Photoshop is NOT the answer to every photographic problem.
Many of my columns and much of my teaching focus on the area of getting a proper exposure when you take a photo, and there is good reason for that. If you underexpose your digital photos, you are not capturing enough data for Photoshop (or any other program) to be able to bring out the details. You will often see photos that look kind of gray and wonder why. Most generally, it is because the image was underexposed to begin with, and in printing the photo light enough to be seen, there is no detail to present.
Let me back up just a little bit before I continue on this discussion: In Photoshop, you can perform many great functions, enhance color, sharpen, blur backgrounds, and along with the thousands of other potential edits; you can even tweak your exposure. That’s right, I said “tweak” your exposure, not “fix” your exposure. Computers and software programs process data, sometimes spreadsheet data and sometimes image data, but either way there is a requirement for “data” to be present. If you underexpose an image in the camera, there is a limited amount of data to be processed in a software program like Photoshop.
Fear not, there are things you can do to avoid this problem. Primarily; you need to learn to get better exposures in the first place. For that I recommend reading my columns and attending my seminars and workshops (what else would you expect me to say?).
Often we find ourselves shooting a photo in less-than-perfect lighting situations, so I always stress that you must identify your subject, and expose for that subject. In very challenging situations, it’s best to bracket your shots.
Bracketing is a fairly automatic function on most modern cameras, so read your manual and see what exposure bracketing options are available on your camera. If the lighting is very dramatic, you might want to bracket by as much as 2 stops. This means that you will take one shot at proper exposure, then one at 2 stops over-exposed and finally one at 2 stops under-exposed, so you end up with 3 photos. Most cameras give you the option of bracketing by 1/3rd stop increments up to 2 full stops, so you will have to pick the range you believe necessary for the lighting situation your subject is in. Having these bracketed shots increases the odds of having a shot that is exposed to your liking, therefore giving you something you can edit in Photoshop. Bracketed shots can also be combined with HDR (High Dynamic Range) software programs to give you a better overall exposure for the entire subject and/or scene. Photoshop can also be used to create HDR images by using the various exposures in different layers and blending them together for your final image.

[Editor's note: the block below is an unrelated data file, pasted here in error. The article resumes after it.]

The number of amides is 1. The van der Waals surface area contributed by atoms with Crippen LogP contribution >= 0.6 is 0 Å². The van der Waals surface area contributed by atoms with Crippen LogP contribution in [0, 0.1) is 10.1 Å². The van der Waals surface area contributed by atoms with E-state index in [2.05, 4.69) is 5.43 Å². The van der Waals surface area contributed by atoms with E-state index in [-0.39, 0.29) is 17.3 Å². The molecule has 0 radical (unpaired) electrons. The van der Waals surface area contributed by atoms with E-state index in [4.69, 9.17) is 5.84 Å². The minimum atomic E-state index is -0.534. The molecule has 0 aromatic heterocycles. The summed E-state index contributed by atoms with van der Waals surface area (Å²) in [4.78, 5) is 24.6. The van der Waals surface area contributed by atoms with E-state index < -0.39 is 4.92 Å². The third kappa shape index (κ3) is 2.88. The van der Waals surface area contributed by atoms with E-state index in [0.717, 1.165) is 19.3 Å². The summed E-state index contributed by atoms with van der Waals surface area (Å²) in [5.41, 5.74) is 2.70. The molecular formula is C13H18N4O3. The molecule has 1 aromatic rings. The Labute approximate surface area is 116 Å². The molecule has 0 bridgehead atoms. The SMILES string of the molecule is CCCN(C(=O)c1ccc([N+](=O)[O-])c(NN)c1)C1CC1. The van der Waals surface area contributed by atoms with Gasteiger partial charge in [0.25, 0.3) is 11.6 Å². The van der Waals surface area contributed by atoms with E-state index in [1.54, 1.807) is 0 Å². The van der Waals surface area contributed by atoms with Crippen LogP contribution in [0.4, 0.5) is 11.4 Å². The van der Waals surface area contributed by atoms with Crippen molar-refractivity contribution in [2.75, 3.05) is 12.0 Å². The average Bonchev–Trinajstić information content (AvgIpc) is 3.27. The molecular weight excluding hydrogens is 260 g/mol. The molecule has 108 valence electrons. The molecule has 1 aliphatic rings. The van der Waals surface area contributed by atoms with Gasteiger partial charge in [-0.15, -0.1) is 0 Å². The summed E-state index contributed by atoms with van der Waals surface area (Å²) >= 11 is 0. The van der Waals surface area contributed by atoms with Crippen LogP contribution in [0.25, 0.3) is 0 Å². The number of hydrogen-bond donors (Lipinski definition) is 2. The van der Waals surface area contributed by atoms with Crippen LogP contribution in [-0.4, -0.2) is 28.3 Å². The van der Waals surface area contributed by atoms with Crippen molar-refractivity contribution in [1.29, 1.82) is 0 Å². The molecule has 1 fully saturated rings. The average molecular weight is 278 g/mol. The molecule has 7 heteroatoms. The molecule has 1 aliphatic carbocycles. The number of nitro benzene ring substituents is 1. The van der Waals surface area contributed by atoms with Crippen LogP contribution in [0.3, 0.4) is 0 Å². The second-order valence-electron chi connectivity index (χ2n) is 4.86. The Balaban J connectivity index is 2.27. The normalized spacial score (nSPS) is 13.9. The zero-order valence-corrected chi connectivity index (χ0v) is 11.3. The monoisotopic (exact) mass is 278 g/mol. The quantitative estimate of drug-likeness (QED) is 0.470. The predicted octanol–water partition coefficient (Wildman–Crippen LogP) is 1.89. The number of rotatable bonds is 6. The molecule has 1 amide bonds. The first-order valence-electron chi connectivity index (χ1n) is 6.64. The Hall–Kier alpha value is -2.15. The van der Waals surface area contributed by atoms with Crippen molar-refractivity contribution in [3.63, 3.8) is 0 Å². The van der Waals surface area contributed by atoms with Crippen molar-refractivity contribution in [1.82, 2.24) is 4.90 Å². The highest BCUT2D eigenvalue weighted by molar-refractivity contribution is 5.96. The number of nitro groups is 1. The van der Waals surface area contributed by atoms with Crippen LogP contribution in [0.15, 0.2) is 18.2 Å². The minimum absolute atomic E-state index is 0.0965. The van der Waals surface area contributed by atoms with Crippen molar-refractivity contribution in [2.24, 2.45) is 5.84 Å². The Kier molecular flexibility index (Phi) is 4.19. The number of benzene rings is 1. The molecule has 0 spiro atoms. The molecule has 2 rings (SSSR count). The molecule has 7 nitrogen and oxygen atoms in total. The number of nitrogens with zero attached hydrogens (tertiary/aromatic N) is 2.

Another way to address challenging exposures is to use RAW file formats for capturing your images on your camera (not all cameras offer RAW mode). The RAW file captures all of the light that was hitting the sensor, unlike the jpg mode that saves only a small portion of that light. By saving all of the light hitting the sensor, you have more dynamic range available in the image file. RAW files require handling by software that is capable of RAW image processing and requires some extra learning and practice, but it is valuable knowledge to have. During RAW image processing it is possible to save the image with multiple exposures (as separate image files), and then blend those images into an HDR image via HDR software or via layers in Photoshop. RAW images are much larger than jpg images and I recommend that you shoot RAW + JPG so you leave both options available for your needs.
When I am shooting a photo job for a client, I always shoot RAW + JPG (meaning the camera saves a RAW version of the image and a JPG version). In most cases I can use the jpg image and not have to go through the RAW image processing. But in those cases where I need to make a better overall exposure of an image, I have the RAW file available for processing without any need to re-shoot the job.
RAW image = more data = good.
JPG image = less data = maybe ok, sometimes; good enough.
But to further that summation:
RAW image = big file = more work = more storage space = more processing time.
JPG image = smaller file = less work = in many cases; good enough.
The decision to use RAW or not, needs to be tempered by the subject matter, ability to re-shoot and required image quality. In no case should you shoot in less than the largest, finest quality JPG setting available on your camera, unless maybe you are shooting images for an online auction site where you simply do not have any need for such a large file. The file size should not be an issue that stops you from using the larger files. Hard drives and data cards are very inexpensive these days and adding storage to your computer is not that difficult. My desktop computer has 2,250 gigabytes of hard drive space on it today, plus I have another 1,250 gigabytes of external hard drive space. At today’s prices, all of that amounts to about $400 worth of hard drives. When I compare that to what a 30 megabyte hard drive cost 15 years ago, I would have to say that it is a good investment.
One final note about RAW image processing: if you use RAW images it is best to save you processed file as a TIF image whenever you plan to do further editing. The TIF format preserves data much more securely than does the JPG format. When it comes to editing your images for final printing, you can always count on Douglas Photographic Imaging to help you get the best possible quality out of your photos.
© 2010 Jeff Cowell, jeffcowell.com
Douglas Photographic Imaging
To learn the things you can do with Photoshop, check out the seminars listed on my website.